Fleming did it by playing guitar and singing Dave Matthews songs. Lawson? Well, he had that smile.

"He had girls at every turn," said Marilyn Middlebrook, Oklahoma State assistant athletic director for student affairs.

She described Lawson as "Mister Happy.

"You couldn't be mad at him, no matter what he did. He was a pleaser."

Both players were redshirts in the 1999-2000 season after playing in a handful of games that year.

Lawson, named the top community college player in Michigan while playing at Mott Community College before transferring to Oklahoma State, was adjusting to life as a reserve this season. Although he felt he could have been playing more, he didn't become a divisive force in the locker room. He just worked harder. Keller was responsible for supervising Lawson in his 7:30 a.m. individual workouts, and usually arrived to find that Lawson had beaten him to the gym.

Although Fleming was a standout tennis player at Edmond North High, he decided to attend Oklahoma State on an academic scholarship because he thought he had a chance to walk on to the basketball team.

"He just really loved basketball," said his father, Zane Fleming. "He was a little better athlete in tennis. He made all-state first team in tennis. He loved basketball more."

Nothing made Nate happier than the day Keller and fellow assistant coach Sean Sutton told Fleming they had something to show him. They pulled out a Cowboy jersey with the No. 11 and Fleming's name.

Fleming had worn No. 11 since he was 8. It made sense. He was born on Sept. 11, and weighed in at 7 pounds 11 ounces.

"It seemed like 11s just kept coming out everywhere he went," said Nate's father.

Even the phone number at the home he shared with Jonzen this year ended in 11.

Zane Fleming can rattle off every number associated with his son, and he seems to take an equal measure of pride in each, whether it's Nate's grade-point averages in his three full semesters at Oklahoma Sate (3.8, 3.5 and 3.7) or that "he got to play in eight games this year."

Zane Fleming and both of his daughters had gone to Oklahoma, but they managed to cross into "enemy" territory and root for Oklahoma State on Nate's behalf.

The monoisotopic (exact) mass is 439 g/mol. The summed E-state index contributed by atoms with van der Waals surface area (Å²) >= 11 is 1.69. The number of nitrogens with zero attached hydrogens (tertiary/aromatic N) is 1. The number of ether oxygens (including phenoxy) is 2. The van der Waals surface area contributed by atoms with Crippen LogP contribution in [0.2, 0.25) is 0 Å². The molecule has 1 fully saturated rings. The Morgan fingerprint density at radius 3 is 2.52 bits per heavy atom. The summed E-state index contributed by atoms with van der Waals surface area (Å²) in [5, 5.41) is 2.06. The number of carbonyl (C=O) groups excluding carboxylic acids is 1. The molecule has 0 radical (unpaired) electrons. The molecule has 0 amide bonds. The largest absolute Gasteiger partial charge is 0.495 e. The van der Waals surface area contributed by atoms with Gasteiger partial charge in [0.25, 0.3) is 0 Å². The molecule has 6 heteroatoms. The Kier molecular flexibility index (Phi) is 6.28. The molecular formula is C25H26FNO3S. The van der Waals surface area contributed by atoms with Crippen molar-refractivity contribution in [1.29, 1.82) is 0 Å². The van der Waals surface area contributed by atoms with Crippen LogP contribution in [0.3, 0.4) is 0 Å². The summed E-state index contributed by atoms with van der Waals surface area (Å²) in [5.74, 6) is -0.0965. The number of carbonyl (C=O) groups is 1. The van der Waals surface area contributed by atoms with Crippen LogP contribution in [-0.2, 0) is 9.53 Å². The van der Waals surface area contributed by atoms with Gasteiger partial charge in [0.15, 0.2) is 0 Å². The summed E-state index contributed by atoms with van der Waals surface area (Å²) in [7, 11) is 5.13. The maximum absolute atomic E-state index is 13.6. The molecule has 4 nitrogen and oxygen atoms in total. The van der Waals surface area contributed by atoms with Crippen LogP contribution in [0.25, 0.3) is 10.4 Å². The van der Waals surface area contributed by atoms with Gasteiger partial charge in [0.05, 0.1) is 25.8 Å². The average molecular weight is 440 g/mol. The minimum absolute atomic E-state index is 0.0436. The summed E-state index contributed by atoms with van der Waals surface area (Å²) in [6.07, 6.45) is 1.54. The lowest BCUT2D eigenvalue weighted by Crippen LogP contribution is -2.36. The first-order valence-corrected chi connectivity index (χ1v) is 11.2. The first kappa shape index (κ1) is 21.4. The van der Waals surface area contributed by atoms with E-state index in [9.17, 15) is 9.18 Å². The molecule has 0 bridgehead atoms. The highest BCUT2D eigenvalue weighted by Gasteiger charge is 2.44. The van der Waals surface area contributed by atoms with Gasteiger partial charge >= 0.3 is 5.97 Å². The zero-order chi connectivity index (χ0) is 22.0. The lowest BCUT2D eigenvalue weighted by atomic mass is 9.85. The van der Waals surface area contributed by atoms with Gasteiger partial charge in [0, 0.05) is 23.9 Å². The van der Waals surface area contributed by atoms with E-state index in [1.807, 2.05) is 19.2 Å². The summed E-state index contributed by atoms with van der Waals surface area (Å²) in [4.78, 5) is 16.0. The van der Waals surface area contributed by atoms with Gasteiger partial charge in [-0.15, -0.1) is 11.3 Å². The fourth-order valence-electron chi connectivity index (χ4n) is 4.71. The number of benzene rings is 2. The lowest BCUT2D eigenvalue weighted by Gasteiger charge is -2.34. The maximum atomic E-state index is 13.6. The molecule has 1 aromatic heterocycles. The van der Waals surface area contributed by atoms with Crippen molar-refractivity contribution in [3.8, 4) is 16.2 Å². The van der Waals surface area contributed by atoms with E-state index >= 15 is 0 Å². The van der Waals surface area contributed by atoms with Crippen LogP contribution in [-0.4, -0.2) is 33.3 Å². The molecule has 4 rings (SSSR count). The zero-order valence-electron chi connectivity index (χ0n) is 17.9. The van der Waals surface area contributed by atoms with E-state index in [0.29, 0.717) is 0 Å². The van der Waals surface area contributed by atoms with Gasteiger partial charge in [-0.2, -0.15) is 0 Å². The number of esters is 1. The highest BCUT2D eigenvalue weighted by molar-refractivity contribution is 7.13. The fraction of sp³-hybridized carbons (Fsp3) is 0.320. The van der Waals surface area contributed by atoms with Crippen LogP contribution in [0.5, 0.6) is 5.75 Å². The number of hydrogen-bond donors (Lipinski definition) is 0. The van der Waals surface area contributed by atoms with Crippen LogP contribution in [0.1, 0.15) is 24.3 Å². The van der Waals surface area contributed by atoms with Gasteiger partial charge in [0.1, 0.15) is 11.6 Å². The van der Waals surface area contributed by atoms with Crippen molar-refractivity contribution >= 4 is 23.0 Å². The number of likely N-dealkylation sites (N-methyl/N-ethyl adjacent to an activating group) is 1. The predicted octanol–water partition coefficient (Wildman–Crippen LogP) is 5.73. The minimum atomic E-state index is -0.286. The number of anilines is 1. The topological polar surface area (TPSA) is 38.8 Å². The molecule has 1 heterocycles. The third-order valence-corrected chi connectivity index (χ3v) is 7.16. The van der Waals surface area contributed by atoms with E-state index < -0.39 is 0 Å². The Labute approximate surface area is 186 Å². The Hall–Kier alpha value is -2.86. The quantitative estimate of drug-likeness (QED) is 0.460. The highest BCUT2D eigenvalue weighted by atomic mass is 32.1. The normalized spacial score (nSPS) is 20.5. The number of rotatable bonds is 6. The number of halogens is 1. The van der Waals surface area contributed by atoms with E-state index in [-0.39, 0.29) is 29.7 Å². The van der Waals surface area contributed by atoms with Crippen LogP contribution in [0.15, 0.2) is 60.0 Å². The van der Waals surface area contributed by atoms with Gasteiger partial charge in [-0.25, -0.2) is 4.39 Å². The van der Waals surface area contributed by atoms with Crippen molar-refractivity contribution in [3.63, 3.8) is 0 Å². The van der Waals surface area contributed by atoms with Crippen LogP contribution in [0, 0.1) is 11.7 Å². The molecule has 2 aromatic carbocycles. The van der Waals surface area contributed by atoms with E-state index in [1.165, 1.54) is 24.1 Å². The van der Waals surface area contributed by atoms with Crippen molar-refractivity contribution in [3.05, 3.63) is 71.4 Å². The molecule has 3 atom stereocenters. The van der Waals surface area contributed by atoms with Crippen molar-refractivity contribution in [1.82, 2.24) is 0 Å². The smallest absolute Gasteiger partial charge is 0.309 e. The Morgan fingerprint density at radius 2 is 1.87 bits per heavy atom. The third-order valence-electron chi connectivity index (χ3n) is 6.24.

Lawson, farther from home, didn't always have his parents in the stands. But his brother Eric, who lived in Texas, would frequently attend games.

Lawson wasn't as stellar a student as Fleming, Middlebrook said, "but he always worked hard, did everything I asked of him.

"He was just a genuine young man. He wanted to succeed. He loved basketball, but he wanted to finish school because he wanted to provide for his family."

The two kids, from different backgrounds, with different talent levels, "were just good friends," Middlebrook said. "They were both the same kind of kids. They had a camaraderie between them--we really share on the whole team--but those two in particular."

Fleming usually wound up being friends with everyone.

"Since I was from Sweden, I didn't have that many friends coming in here," Jonzen said. "He became one of my best friends. . . . He was a really hard worker. Last year I broke his nose in practice [with an elbow]. This year he had two of his front teeth knocked out. He had a pretty rough two years."

Nate Fleming asked for only one thing in return. It was the same request he made before every game: "Get me my ticket."

By that he meant get a blowout, amass a lead so insurmountable that in the final minutes Coach Eddie Sutton could clear the bench and give such pine-riders as Fleming a chance to play.

The Cowboys got their ticket, the big ticket, to the NCAA tournament. They won six of their last nine games to earn it, which is pretty remarkable considering the tragedy they have endured. The starters, the reserves, all of them get their moments.

The music plays on. It's a little harder for Zane Fleming to listen to Dave Matthews now. One of the only songs he will listen to is "Two Step," which contains a lyric he finds rather poignant these days: "Celebrate . . . because life is short but sweet."

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J.A. Adande can be reached at his e-mail address: ja.adande@latimes.com.